Truthfully, I was going only because I wanted to be there in that improbable country in that astonishing moment--not because I wanted to write up a report for school. Mandela had been transformed from prisoner to statesman, and, I don't know--I guess I just wanted to live in the milieu, amidst all that gathering hope. For me, South Africa was rife with vague possibility, and I became fixated with it. In my grant proposal I think I said something to the effect of never having lived through the 1960's, I couldn't really know what it was for a democracy to be born, and so I could but only take it for granted.
More than twelve years later, Mandela's handpicked successor has shown the world what it is to take democracy for granted: he has bungled his way through a deepening race and class divide and has denied prevailing medical science as HIV ravages sub-Saharan Africa. He's become so unpopular that he was unseated by a notoriously corrupt bigamist whose achievements include resisting a rape conviction (and doing so only after asserting that a woman wearing a skirt invites sex, and that once sex has been purloined from such a woman, one need only shower in order to stave off HIV). This is modern democratic South Africa. This is the country that Mandela's efforts gave birth to, and that my youthful, exuberant feelings of hope were pinned to.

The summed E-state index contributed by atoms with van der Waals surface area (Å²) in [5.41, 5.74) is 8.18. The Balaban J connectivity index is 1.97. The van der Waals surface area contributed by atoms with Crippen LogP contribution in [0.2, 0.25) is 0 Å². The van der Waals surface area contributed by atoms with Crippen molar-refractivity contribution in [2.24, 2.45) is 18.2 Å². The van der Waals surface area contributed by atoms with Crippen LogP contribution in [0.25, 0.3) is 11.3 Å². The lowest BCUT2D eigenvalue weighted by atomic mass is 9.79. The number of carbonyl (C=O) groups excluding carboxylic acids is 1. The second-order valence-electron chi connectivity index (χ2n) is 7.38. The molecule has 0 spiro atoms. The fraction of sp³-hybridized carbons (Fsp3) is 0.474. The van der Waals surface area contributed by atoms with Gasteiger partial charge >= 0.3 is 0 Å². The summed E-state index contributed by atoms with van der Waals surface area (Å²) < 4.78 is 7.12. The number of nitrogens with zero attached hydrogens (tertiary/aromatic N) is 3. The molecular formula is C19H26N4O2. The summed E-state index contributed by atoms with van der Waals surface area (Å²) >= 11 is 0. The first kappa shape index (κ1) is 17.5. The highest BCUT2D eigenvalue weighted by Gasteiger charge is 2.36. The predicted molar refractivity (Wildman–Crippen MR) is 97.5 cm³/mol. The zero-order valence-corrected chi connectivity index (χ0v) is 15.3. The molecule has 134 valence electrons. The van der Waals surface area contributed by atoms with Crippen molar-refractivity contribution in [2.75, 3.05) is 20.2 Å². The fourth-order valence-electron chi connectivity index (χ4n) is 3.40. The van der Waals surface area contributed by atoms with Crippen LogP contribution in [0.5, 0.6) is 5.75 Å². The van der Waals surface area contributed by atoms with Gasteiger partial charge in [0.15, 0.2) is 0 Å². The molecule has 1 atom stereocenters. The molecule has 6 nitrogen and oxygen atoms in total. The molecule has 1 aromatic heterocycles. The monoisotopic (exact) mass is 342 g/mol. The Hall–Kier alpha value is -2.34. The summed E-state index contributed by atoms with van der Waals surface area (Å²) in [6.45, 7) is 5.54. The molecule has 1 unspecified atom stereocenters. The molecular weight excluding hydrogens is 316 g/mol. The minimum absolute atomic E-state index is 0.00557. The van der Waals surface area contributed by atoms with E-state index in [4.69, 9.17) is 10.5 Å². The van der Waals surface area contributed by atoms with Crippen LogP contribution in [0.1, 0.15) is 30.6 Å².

But I shouldn't pick on South Africa. Our own country is in a state of severe indifference about that which we have wrought in the decaying world: We de-Baathified Iraq and disbanded its army and squeezed the Iraqi people dry to the bone, and then reelected the President who perpetrated these acts and said of them, "Freedom is on the march"; we say now that he's led us into disgrace, but we do nothing to punish his unrepentant enablers; we call for men and women of ideas to lead us, yet we're spasmodic with joy when ideas are traded for watchwords and hollow platitudes; in fact we refuse wholesale to process ideas, and we punish those who dare run for office solely on the basis of them.
As the embers of the World Trade Center scatttered about New York City, we were driven to bloodlust, and Susan Sontag said, poignantly and most bravely, that we are not a mature democracy. She was excoriated for this, but the fact remains we don't care about our democratic institutions, and so we've stood watch as they've eroded.
And this brings me to the Presidential race. Although New Hampshire and Nevada have not gone his way (well, at least not the popular vote in Nevada), now comes Barack Obama with promises to end all this malarkey. South Carolina, a bellweather state in the primary season, aims to vault him to the nomination, if polls are to be trusted. (I'm being insincere--we know polls are not to be trusted, and we know his opponent is an intensely disciplined campaigner who will parry his every move.) And If my generation and its Ritalin-addled, Playstation- atrophied collective mind is to be trusted--and of course, we know it too is not to be--he's a symbol of hope, an agent of change, and on these wings he should glide into the White House, but I confess: he leaves me wanting and sad.